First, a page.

(8/10) C is a very difficult novel to get a handle on. It's a strange book -- not strange in the immediately obvious way of, say, Pynchon or DFW, but in a more subtle way that just makes everything feel slightly off. It feels like McCarthy is playing by a just slightly different set of rules than other novelists. Maybe it's the way that C is written like a science-fiction novel set in the past, where early short-wave radio crackers talk like modern-day chat room denizens. Or maybe it's in the deadness of the protagonist Serge, whose mechanical apathy seems to infect the book and even the reader. Maybe it's just the prose, which swings between beauty and drabness without warning. Whatever the source, there's something that feels a bit off, in an unique and positive way.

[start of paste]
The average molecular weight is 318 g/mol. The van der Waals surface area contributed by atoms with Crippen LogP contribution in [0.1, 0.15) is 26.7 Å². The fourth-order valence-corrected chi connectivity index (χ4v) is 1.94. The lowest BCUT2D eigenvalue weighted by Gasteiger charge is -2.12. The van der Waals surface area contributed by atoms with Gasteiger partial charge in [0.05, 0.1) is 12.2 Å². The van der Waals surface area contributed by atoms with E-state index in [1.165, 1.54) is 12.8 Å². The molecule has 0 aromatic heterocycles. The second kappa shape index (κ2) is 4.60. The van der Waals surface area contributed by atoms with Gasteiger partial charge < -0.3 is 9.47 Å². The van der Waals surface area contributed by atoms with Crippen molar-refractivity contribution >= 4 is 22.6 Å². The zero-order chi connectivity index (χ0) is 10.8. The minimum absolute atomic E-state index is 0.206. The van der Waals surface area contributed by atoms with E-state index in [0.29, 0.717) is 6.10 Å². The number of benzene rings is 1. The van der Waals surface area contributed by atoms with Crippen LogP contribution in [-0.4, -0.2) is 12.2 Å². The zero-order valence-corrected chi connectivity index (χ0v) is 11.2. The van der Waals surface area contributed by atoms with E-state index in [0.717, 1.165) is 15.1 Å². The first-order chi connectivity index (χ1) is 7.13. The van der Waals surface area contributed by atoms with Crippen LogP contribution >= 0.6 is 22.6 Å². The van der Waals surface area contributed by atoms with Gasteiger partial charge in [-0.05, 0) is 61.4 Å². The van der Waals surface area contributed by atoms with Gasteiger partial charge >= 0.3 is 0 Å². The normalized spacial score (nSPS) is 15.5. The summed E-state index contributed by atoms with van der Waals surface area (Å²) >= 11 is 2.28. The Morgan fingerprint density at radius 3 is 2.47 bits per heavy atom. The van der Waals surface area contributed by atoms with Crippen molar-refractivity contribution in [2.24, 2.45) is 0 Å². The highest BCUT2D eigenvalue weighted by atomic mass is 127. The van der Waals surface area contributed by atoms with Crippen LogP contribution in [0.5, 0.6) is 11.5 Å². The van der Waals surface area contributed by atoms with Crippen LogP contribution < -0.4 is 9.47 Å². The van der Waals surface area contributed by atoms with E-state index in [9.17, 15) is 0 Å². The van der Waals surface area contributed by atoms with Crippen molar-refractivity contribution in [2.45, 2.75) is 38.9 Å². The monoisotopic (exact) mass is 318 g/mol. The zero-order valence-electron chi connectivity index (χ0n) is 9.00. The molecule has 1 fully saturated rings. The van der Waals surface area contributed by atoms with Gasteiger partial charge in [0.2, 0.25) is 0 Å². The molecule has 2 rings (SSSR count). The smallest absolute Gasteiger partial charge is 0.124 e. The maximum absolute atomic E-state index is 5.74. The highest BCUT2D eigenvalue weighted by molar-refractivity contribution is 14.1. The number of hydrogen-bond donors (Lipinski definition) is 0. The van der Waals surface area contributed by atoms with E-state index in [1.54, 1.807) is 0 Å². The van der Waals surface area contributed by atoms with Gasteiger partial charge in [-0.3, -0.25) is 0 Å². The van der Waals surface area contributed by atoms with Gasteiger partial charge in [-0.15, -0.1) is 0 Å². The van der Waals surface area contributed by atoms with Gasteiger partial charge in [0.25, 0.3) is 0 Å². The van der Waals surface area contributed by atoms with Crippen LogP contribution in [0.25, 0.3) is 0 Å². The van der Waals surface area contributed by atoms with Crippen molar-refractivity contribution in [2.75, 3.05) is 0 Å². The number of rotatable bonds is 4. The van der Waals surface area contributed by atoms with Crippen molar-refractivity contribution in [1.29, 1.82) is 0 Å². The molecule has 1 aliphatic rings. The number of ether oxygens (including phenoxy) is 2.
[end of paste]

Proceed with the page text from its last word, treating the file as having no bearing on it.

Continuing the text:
Most interesting here are the thematic resonances, which seem to draw invisible spiderwebs of connections between technology and human degradation, like the network of invisble radio signals described in the book. Reminds me a bit of J.G. Ballard. Of course, on a basic story level the book is interesting enough too, with McCarthy leading the reader on a decidedly alternative tour of turn-of-the-century English life. Serge's sister Sophie, his recuperation at a German resort town, and the underground world of 1920's cokeheads are what really stuck with me from this novel. The first section, describing Serge's birth, and the last, concerning his trip to Egypt, were a lot less interesting to me, and were unfortunate bookends to a lot of great stuff. Still, C was definitely a book that will stay with me a while, both for the more conventional pleasures as well as that unplacable sense of strangeness.